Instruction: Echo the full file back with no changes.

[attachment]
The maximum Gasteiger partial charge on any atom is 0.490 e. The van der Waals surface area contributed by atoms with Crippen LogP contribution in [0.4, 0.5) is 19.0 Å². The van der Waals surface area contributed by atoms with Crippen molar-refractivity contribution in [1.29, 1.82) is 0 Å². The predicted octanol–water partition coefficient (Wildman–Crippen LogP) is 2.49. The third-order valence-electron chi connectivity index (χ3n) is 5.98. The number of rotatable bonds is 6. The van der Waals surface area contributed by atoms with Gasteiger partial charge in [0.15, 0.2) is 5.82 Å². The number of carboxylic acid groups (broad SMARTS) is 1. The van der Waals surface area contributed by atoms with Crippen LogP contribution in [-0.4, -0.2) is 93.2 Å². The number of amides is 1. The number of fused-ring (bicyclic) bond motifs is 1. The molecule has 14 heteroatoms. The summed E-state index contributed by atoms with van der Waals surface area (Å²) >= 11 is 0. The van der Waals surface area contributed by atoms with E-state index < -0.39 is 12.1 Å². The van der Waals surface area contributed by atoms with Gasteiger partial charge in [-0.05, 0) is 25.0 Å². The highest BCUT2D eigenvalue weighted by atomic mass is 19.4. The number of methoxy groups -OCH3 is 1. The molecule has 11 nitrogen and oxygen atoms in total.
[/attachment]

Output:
The maximum Gasteiger partial charge on any atom is 0.490 e. The van der Waals surface area contributed by atoms with Crippen LogP contribution in [0.4, 0.5) is 19.0 Å². The van der Waals surface area contributed by atoms with Crippen molar-refractivity contribution in [1.29, 1.82) is 0 Å². The predicted octanol–water partition coefficient (Wildman–Crippen LogP) is 2.49. The third-order valence-electron chi connectivity index (χ3n) is 5.98. The number of rotatable bonds is 6. The van der Waals surface area contributed by atoms with Gasteiger partial charge in [0.15, 0.2) is 5.82 Å². The number of carboxylic acid groups (broad SMARTS) is 1. The van der Waals surface area contributed by atoms with Crippen LogP contribution in [-0.4, -0.2) is 93.2 Å². The number of amides is 1. The number of fused-ring (bicyclic) bond motifs is 1. The molecule has 14 heteroatoms. The summed E-state index contributed by atoms with van der Waals surface area (Å²) >= 11 is 0. The van der Waals surface area contributed by atoms with E-state index < -0.39 is 12.1 Å². The van der Waals surface area contributed by atoms with Gasteiger partial charge in [-0.05, 0) is 25.0 Å². The highest BCUT2D eigenvalue weighted by atomic mass is 19.4. The number of methoxy groups -OCH3 is 1. The molecule has 11 nitrogen and oxygen atoms in total.